OP’s Question

In the examples the OP provides:

  • The Acclamator-class assault ship should by all accounts possess both ray and particle shielding since it was a large military ship, but it does not say so definitively anywhere. Its primary purpose was to carry and deploy troops and assault craft. These ships may only carry ray shielding since their primary purpose was to deploy troops from orbit and then act as an orbital command center, or to deploy them from the surface in favorable conditions. The Star Wars Saga (Legends) Starships of the Galaxy (pg. 56) states that they were known to be vulnerable to ground fire, and the Complete Star Wars Encyclopedia states (on pg. 8) that they were capable of surviving space battles, so it is possible that they were only given ray shields to survive the 'laser/energy’ weapons of opponent ships. They were also known to be exceptionally fast, so perhaps instead of using energy for particle shields, they preferred it for the engines, but that is entirely speculation. If they are only protected by ray shielding, then that would explain (in-universe) why they could be harmed by physical proton cannon artillery.

  • Smaller ships, as mentioned at the top of this answer, typically only carry ray shielding, and this could be true of the LAAT’s (which may not have had any shielding at all), so again, in-universe, physical proton cannon artillery could hit them.

  • The Death Star thermal exhaust ports are ray shielded, and not particle shielded, so physical proton torpedos could get through them.

The conclusion, in-universe, is that:

  • the term 'proton weapon’ refers to a physical weapon like artillery or a missile, which carries a warhead of ions/charged particles, which may somehow be electrically neutral overall, and/or whose payload may somehow be magnetically shielded, and which can penetrate ray shields but not particle shields

  • the words laser and ion weapon actually refer to (charged/)particle beam weapons, which are blocked by ray shields and presumably by particle shields as well since particle beams are still physical objects (ions) and would be affected by the magnetic fields/plasma window design of the particle shield, if it works that way

The OP states:

There are at least two instances where proton weapons have penetrated military shields specifically because they are proton weapons

From the available evidence, the proton weapons are not bypassing particle shields which are designed to stop them, they are bypassing ray shields which are not capable of stopping them, so this is not evidence of a special property of proton weapons per say, i.e. these instances are not evidence that proton weapons, as opposed to some other kind of physical weapon, can especially bypass particle shields, nor are they examples of proton weapons being the only physical weapons to bypass ray shields, all that we are seeing is proton weapons bypassing ray shields, which is what they are designed to do. Proton weapons cannot penetrate all shields, just ray shields, and they can do this because they are physical weapons (as opposed to energy weapons, which ray shields block).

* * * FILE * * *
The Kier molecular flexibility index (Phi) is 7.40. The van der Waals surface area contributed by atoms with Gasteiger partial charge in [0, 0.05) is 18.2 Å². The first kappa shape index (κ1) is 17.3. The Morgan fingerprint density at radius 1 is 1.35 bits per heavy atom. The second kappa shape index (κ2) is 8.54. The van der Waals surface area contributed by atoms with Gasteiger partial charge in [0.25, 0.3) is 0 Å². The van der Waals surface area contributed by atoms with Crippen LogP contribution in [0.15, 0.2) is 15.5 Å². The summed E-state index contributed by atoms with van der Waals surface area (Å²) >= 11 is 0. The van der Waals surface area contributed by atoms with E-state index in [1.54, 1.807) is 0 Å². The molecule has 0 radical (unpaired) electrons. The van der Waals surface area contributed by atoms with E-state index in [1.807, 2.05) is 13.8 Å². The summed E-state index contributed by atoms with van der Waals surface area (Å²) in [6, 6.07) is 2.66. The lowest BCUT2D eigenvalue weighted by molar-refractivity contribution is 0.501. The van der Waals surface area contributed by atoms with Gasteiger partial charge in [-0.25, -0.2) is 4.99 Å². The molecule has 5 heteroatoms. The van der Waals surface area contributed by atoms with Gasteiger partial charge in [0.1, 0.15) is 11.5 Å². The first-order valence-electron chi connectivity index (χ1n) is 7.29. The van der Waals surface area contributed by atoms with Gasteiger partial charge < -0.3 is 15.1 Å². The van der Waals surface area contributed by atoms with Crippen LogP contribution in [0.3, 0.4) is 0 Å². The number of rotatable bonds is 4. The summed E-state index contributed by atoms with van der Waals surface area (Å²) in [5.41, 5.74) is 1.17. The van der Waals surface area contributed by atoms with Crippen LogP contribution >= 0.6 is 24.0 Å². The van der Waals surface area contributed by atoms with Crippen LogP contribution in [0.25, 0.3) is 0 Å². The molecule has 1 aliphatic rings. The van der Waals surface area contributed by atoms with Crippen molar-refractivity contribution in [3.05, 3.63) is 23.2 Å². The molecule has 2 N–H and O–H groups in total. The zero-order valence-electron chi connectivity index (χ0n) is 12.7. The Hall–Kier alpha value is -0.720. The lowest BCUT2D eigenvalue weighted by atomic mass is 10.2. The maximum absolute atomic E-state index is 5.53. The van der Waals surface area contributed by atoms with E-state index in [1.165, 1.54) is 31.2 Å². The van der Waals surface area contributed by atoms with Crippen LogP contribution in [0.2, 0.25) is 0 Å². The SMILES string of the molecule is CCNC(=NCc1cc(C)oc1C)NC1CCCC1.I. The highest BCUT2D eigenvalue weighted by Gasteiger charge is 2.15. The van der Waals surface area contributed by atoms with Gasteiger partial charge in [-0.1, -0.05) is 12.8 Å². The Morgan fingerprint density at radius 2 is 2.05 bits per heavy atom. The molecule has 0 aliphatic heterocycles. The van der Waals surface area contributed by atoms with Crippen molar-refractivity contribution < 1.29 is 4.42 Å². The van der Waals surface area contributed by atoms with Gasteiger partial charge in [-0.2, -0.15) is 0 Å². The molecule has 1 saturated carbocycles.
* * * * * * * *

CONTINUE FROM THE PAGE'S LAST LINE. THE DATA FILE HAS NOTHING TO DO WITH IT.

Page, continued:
N.B.1. Out of universe this conclusion still doesn’t make much sense since protons are ions (the ions of hydrogen) and therefore proton weapons carry ions, which presumably would be blocked by the same mechanism which is used to block lasers and particle beams, and thus would retard the entire physical weapon (or explode it) in a manner similar to how a casing-less collection of ions/charged particles would be blocked, unless, as stated above, proton weapons are either electrically neutral overall or whose payload is somehow magnetically shielded. But that is out of universe …

N.B.2. The general inconsistency of ray shields, as Null linked to in his comment, has been discussed before. There does not appear to be any particularly satisfying explanation for why ray shields would vaporise humans but not artillery shells or space debris. There also is no real explanation for why, when big ships become depressurised, and people/droids get expelled into space, they aren’t vaporised when there is no evidence that the ray shields themselves are necessarily down especially since the shields cover the entire ship, especially the observation decks to protect them from frontal assault. Maybe each time it happens in the movies and TCW the shields just happen to be down. Visually, ray shields are never even shown around the ship, which may indicate that they, unlike particle shields, are only ever turned on when they are actually needed, they are not on by default.

N.B.3. The blue shields seen in various Star Wars media around the openings into space, such as at the top of Acclamator-class ships, is neither a particle shield, nor a ray shield, but some other kind of shield which is discussed here.

N.B.4. Also note that based on the foregoing theory, if it is assumed that particle shields are more powerful versions of ray shields, and thus can defend against particle beam weapons as well as physical ones, a particle beam weapon strong enough can still break through those shields, as evidenced by the Death Star destroying Alderaan (which had a planetary shield, and Admiral Ackbar’s words in ROTJ - youtube clip.

N.B.5. The Gungan shields in TPM don’t seem to be either deflector shields or ray shields, they block blaster bolts (particle beam weapons) but let the droids though, so unless ray shields vaporise humans but not robots, they are’t ray shields, and they aren’t particle shields since particle shields block physical objects from passing through them. This topic is discussed here. The in-universe explanation of them (that they only blocked things with a high-energy input) cannot explain the distinction between ray shields and particle shields since both block high-energy input mechanisms (blaster bolts and proton missiles).

  • That is the most comprehensive answer I've seen here :) I was just going to post that there are two different kinds of shields and that's that lol
    – Paulj
    Jul 13, 2016 at 14:50